Sullivan also pointed out the large gender power and wealth gap. Bolstering diversity is an important way to level the playing field – and create a more equitable world. “Getting diversity at the table is a way to shift money and power,” she explained.
Finally, increasing diversity drives bottom-line results. “We shouldn’t have to make the economic case for diversity, but we do,” said Sullivan.
Companies in the top quartile for gender diversity were 21% more likely to outperform in profitability and 27% more likely to have superior value creation than their less-diverse counterparts.
While Diversity is Improving, We Still Have a Long Way to Go
A growing number of boards are making diversity a priority. But while board diversity is certainly trending in the right direction, the statistics are still quite bleak. “The vast majority of public and private company board members are white men,” said Sullivan.
According to the 2021 Study of Gender Diversity in Private Company Boardrooms, only 14% of board seats are held by women. It’s important to note that this data is based on a self-selected study of only 500 venture-based private companies in the U.S.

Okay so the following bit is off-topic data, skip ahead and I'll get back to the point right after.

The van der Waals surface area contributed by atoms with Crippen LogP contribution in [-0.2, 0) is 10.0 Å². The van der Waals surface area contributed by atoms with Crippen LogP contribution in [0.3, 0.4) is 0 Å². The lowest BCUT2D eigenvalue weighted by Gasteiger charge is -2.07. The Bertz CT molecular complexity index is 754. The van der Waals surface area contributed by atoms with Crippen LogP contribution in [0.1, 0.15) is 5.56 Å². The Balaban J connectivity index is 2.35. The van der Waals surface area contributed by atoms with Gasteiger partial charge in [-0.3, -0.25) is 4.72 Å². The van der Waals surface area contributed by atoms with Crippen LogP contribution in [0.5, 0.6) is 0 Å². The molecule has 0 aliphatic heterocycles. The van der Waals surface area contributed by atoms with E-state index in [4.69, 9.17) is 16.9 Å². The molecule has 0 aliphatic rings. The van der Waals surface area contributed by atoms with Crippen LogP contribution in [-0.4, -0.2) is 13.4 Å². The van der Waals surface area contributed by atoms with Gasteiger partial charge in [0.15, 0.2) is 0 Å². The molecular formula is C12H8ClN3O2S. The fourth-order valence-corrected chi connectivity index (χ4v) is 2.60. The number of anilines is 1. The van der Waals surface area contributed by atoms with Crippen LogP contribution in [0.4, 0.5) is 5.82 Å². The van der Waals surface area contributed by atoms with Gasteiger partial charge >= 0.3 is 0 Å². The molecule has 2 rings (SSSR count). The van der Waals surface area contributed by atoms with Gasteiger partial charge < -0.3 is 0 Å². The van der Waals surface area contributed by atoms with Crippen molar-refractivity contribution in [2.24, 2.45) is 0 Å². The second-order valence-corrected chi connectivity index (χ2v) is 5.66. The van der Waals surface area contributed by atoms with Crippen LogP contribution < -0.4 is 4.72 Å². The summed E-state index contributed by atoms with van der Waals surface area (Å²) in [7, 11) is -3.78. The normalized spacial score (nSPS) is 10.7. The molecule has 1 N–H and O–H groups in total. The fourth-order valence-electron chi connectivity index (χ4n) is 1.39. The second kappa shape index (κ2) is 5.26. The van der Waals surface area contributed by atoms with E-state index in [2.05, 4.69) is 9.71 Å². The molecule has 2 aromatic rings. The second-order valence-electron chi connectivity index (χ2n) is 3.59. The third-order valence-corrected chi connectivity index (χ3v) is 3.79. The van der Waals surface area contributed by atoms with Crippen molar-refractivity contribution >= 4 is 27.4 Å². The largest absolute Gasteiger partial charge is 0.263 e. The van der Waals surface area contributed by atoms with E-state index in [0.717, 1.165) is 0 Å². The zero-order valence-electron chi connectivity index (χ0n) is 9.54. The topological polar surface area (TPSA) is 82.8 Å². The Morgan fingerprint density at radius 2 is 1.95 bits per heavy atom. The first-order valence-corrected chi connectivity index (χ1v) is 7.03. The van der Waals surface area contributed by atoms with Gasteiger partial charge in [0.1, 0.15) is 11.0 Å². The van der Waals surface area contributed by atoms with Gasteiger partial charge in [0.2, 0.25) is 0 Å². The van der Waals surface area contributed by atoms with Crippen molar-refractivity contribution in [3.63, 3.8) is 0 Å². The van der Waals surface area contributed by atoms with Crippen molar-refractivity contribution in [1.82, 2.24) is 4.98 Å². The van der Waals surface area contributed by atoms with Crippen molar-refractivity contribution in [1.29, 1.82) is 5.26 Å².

What’s more, fewer than 5% of these board seats are held by women of color. In fact, there are more board members with the names “Dave” or “David” than there are women of color.
Clearly, women (especially women of color) aren’t getting the same opportunities as men, and the wealth and power gap persists. Even women in leadership positions don’t hold equal power to their male counterparts. Sullivan shared another statistic that male executives control 99% more S&P 500 shares than women.
This lack of diversity is bad for businesses too. “Smaller and mid-sized companies are missing out on the value diversity brings at the board level,” Sullivan said.
Board Diversity Has Become a National Discussion
The good news is, there is action being taken to increase diversity at the board level.
In 2018, California passed a law requiring public companies to increase gender diversity. A U.S. District Court struck down the law last year, but not before it created a wave of change in California – and started a national conversation about the importance of diversity on boards.
Before the law was passed, 28% of companies in California had no female directors. In 2021, that number dropped to 1%. In addition, the number of board seats held by women doubled from 2018 to 2021.